Rain wallops NYC, and the response draws deluge of critiques


For elected officials, severe weather events often provide a test of their mettle — both operational and political. And the difference in approach between the two New York leaders was stark in the lead-up to the downpour, creating a sea of criticism at Adams for what some saw as a delayed response.

While both offices began sending out social media posts about the storm Thursday afternoon, Hochul’s office sent out its first media advisory around 5 p.m. Later in the evening, she took to the airwaves to personally warn New Yorkers about the dangers of the storm. And Friday morning, she did four more media hits to convey the severity of the rain before joining the joint briefing.

Adams, on the other hand, did not publicly discuss the storm at all ahead of the Friday morning press conference. His emergency management commissioner did two media interviews Thursday, and his office sent out a press release at 11 p.m. And as a state elected official in Queens pointed out, among the mayor’s events for Thursday night was a reelection fundraiser.

“While the Mayor was at a fundraiser last night my neighbors impacted by [Hurricane] Ida were fearing this (again),” state Sen. Jessica Gonzalez-Rojas posted to X, formerly called Twitter. “Flooding continues to impact areas of Queens like East Elmhurst and a press release won’t stop it. We needed real infrastructure changes years ago.”

By 10 a.m. Friday, Hochul had declared a state of emergency, a decision later replicated by the Adams administration.

The mayor defended his administration’s response to the storm, pointing to notifications sent via the city’s Notify NYC system and the public appearances from his emergency management commissioner as an adequate heads up to residents.

“All the necessary precautions were taken,” Adams said. “We’ve gone through these flood-related … conditions before and we follow the right protocol.”

The mayor and several of his commissioners detailed some of the action taking place behind the scenes.

The National Weather Service embedded itself Thursday afternoon in a command center run by New York City Emergency Management. And the Department of Environmental Protection began clearing catch basins in flood-prone areas about 12 hours before the storm hit. The city issued a travel advisory around 9 p.m. Thursday.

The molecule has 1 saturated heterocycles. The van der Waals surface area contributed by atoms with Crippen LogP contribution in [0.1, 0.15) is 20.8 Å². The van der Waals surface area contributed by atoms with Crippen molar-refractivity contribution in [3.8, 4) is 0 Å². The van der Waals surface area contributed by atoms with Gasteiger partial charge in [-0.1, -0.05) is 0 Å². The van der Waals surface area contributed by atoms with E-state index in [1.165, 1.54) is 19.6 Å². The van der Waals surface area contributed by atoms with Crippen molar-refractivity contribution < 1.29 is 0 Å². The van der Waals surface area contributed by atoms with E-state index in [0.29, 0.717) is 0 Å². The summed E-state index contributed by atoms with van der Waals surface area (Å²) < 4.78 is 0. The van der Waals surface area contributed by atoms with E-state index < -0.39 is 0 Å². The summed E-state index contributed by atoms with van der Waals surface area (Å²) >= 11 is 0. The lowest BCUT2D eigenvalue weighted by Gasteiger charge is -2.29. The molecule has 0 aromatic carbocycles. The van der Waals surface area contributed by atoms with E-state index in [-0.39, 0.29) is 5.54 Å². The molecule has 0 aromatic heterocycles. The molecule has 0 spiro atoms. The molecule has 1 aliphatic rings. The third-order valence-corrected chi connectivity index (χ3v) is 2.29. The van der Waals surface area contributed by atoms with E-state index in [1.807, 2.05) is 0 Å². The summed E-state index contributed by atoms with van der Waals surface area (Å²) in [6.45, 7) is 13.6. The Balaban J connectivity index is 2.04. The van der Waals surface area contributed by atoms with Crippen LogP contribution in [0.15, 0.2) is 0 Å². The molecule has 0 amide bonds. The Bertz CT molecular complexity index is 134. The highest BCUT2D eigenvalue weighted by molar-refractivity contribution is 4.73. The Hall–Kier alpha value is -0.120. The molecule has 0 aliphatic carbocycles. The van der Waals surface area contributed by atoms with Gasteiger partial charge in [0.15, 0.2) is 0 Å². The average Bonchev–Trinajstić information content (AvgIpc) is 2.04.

For some elected leaders in the city, the notification efforts were too little too late. And while the governor owned the airwaves in comparison to Adams, Brooklyn Borough President Antonio Reynoso said they both could have done better.

“This morning’s events have made it glaringly apparent that New York City and State must improve their processes for communicating with New Yorkers about sudden and extreme weather before it happens,” Reynoso said in a statement.

As of midday Friday, the city reported no fatalities from the storm, though first-responders successfully responded to six incidents of New Yorkers trapped in their basements.

Janno Lieber, head of the Metropolitan Transportation Authority, said Metro-North train service to the northern suburbs was completely severed, while around half of the subway system service was either fully or partially suspended.

Meanwhile, the city is facing backlash for keeping schools open and allowing students and families to travel in dangerous conditions. New York City Schools Chancellor David Banks said around 150 of the 1,400 schools in the system had taken on some water.

“Nothing has impacted the ability for us to safely educate our students in any of those schools,” he said, noting that city school buses were being marshaled early for pickup and that the high-axle vehicles would be able to ford any potential flooding they encounter.
Ry Rivard, Madina Touré and Emily Ngo contributed to this report.


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